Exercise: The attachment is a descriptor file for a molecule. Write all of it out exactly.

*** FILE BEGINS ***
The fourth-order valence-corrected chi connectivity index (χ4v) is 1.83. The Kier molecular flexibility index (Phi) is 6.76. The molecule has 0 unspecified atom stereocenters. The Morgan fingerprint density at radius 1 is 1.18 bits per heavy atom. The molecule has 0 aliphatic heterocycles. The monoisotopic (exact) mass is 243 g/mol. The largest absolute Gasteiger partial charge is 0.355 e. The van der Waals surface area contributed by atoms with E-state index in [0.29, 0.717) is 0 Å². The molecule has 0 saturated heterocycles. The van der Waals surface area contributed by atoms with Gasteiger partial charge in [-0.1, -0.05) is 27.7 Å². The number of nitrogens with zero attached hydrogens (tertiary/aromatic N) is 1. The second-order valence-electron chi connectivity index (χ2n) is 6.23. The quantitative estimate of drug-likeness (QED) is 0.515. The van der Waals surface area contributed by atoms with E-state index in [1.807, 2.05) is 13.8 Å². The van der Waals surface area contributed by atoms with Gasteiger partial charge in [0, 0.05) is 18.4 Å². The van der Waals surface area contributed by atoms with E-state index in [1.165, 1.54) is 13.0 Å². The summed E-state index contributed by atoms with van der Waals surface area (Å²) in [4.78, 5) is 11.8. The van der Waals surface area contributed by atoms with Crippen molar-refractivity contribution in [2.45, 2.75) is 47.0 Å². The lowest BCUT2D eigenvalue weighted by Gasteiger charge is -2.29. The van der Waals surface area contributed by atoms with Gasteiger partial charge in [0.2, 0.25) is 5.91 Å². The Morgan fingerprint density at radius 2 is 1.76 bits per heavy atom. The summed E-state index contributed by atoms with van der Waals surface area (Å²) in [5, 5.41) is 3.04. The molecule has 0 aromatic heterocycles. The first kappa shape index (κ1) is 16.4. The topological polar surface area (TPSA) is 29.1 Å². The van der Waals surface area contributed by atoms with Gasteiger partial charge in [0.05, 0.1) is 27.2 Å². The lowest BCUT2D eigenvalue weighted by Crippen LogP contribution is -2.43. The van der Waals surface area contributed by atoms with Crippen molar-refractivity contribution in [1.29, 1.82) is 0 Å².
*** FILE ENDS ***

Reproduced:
The fourth-order valence-corrected chi connectivity index (χ4v) is 1.83. The Kier molecular flexibility index (Phi) is 6.76. The molecule has 0 unspecified atom stereocenters. The Morgan fingerprint density at radius 1 is 1.18 bits per heavy atom. The molecule has 0 aliphatic heterocycles. The monoisotopic (exact) mass is 243 g/mol. The largest absolute Gasteiger partial charge is 0.355 e. The van der Waals surface area contributed by atoms with E-state index in [0.29, 0.717) is 0 Å². The molecule has 0 saturated heterocycles. The van der Waals surface area contributed by atoms with Gasteiger partial charge in [-0.1, -0.05) is 27.7 Å². The number of nitrogens with zero attached hydrogens (tertiary/aromatic N) is 1. The second-order valence-electron chi connectivity index (χ2n) is 6.23. The quantitative estimate of drug-likeness (QED) is 0.515. The van der Waals surface area contributed by atoms with E-state index in [1.807, 2.05) is 13.8 Å². The van der Waals surface area contributed by atoms with Gasteiger partial charge in [0, 0.05) is 18.4 Å². The van der Waals surface area contributed by atoms with E-state index in [1.165, 1.54) is 13.0 Å². The summed E-state index contributed by atoms with van der Waals surface area (Å²) in [4.78, 5) is 11.8. The van der Waals surface area contributed by atoms with Crippen molar-refractivity contribution in [2.45, 2.75) is 47.0 Å². The lowest BCUT2D eigenvalue weighted by Gasteiger charge is -2.29. The van der Waals surface area contributed by atoms with Gasteiger partial charge in [0.2, 0.25) is 5.91 Å². The Morgan fingerprint density at radius 2 is 1.76 bits per heavy atom. The summed E-state index contributed by atoms with van der Waals surface area (Å²) in [5, 5.41) is 3.04. The molecule has 0 aromatic heterocycles. The first kappa shape index (κ1) is 16.4. The topological polar surface area (TPSA) is 29.1 Å². The van der Waals surface area contributed by atoms with Gasteiger partial charge in [0.05, 0.1) is 27.2 Å². The lowest BCUT2D eigenvalue weighted by Crippen LogP contribution is -2.43. The van der Waals surface area contributed by atoms with Crippen molar-refractivity contribution in [1.29, 1.82) is 0 Å².